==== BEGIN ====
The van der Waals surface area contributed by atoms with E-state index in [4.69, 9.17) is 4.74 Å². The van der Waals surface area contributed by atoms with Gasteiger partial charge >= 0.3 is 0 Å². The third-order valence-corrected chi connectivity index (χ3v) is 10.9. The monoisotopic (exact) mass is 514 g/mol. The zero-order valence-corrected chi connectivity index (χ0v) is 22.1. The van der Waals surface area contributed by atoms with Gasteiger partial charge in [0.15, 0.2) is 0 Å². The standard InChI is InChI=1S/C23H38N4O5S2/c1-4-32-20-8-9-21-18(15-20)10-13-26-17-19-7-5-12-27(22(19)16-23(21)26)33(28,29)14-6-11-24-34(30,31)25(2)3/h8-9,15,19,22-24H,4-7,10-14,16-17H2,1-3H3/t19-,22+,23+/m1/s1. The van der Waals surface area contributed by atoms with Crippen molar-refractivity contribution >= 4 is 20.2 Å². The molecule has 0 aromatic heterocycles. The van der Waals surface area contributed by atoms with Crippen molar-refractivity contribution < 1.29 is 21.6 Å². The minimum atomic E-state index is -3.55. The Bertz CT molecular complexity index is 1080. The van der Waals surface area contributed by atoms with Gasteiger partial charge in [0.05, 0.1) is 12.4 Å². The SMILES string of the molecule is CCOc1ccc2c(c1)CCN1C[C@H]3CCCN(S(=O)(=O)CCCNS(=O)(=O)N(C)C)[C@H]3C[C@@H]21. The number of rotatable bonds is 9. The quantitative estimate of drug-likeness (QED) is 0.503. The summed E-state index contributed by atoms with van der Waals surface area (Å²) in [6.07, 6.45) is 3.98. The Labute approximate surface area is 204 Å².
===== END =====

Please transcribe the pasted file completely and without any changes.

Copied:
The van der Waals surface area contributed by atoms with E-state index in [4.69, 9.17) is 4.74 Å². The van der Waals surface area contributed by atoms with Gasteiger partial charge >= 0.3 is 0 Å². The third-order valence-corrected chi connectivity index (χ3v) is 10.9. The monoisotopic (exact) mass is 514 g/mol. The zero-order valence-corrected chi connectivity index (χ0v) is 22.1. The van der Waals surface area contributed by atoms with Gasteiger partial charge in [0.15, 0.2) is 0 Å². The standard InChI is InChI=1S/C23H38N4O5S2/c1-4-32-20-8-9-21-18(15-20)10-13-26-17-19-7-5-12-27(22(19)16-23(21)26)33(28,29)14-6-11-24-34(30,31)25(2)3/h8-9,15,19,22-24H,4-7,10-14,16-17H2,1-3H3/t19-,22+,23+/m1/s1. The van der Waals surface area contributed by atoms with Crippen molar-refractivity contribution >= 4 is 20.2 Å². The molecule has 0 aromatic heterocycles. The van der Waals surface area contributed by atoms with Crippen molar-refractivity contribution < 1.29 is 21.6 Å². The minimum atomic E-state index is -3.55. The Bertz CT molecular complexity index is 1080. The van der Waals surface area contributed by atoms with Gasteiger partial charge in [0.05, 0.1) is 12.4 Å². The SMILES string of the molecule is CCOc1ccc2c(c1)CCN1C[C@H]3CCCN(S(=O)(=O)CCCNS(=O)(=O)N(C)C)[C@H]3C[C@@H]21. The number of rotatable bonds is 9. The quantitative estimate of drug-likeness (QED) is 0.503. The summed E-state index contributed by atoms with van der Waals surface area (Å²) in [6.07, 6.45) is 3.98. The Labute approximate surface area is 204 Å².